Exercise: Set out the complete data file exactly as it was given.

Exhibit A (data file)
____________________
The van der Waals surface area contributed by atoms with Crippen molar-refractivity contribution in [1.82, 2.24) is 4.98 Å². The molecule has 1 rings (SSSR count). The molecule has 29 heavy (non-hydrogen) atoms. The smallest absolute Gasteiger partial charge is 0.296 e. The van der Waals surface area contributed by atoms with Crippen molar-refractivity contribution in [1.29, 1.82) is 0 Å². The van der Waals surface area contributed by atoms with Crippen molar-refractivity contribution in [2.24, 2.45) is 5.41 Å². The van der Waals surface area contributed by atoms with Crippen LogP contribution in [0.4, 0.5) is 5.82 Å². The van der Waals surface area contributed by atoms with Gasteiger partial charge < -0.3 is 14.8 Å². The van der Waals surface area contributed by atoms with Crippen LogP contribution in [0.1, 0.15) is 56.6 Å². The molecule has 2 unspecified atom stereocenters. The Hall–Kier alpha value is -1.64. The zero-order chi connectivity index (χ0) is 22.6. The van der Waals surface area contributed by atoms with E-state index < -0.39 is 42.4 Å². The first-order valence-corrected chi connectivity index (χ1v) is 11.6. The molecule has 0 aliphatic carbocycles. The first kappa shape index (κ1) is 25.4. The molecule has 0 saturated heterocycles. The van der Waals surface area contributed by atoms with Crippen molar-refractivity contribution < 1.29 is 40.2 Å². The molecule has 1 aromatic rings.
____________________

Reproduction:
The van der Waals surface area contributed by atoms with Crippen molar-refractivity contribution in [1.82, 2.24) is 4.98 Å². The molecule has 1 rings (SSSR count). The molecule has 29 heavy (non-hydrogen) atoms. The smallest absolute Gasteiger partial charge is 0.296 e. The van der Waals surface area contributed by atoms with Crippen molar-refractivity contribution in [1.29, 1.82) is 0 Å². The van der Waals surface area contributed by atoms with Crippen molar-refractivity contribution in [2.24, 2.45) is 5.41 Å². The van der Waals surface area contributed by atoms with Crippen LogP contribution in [0.4, 0.5) is 5.82 Å². The van der Waals surface area contributed by atoms with Gasteiger partial charge < -0.3 is 14.8 Å². The van der Waals surface area contributed by atoms with Crippen LogP contribution in [0.1, 0.15) is 56.6 Å². The molecule has 2 unspecified atom stereocenters. The Hall–Kier alpha value is -1.64. The zero-order chi connectivity index (χ0) is 22.6. The van der Waals surface area contributed by atoms with E-state index < -0.39 is 42.4 Å². The first-order valence-corrected chi connectivity index (χ1v) is 11.6. The molecule has 0 aliphatic carbocycles. The first kappa shape index (κ1) is 25.4. The molecule has 0 saturated heterocycles. The van der Waals surface area contributed by atoms with Crippen molar-refractivity contribution < 1.29 is 40.2 Å². The molecule has 1 aromatic rings.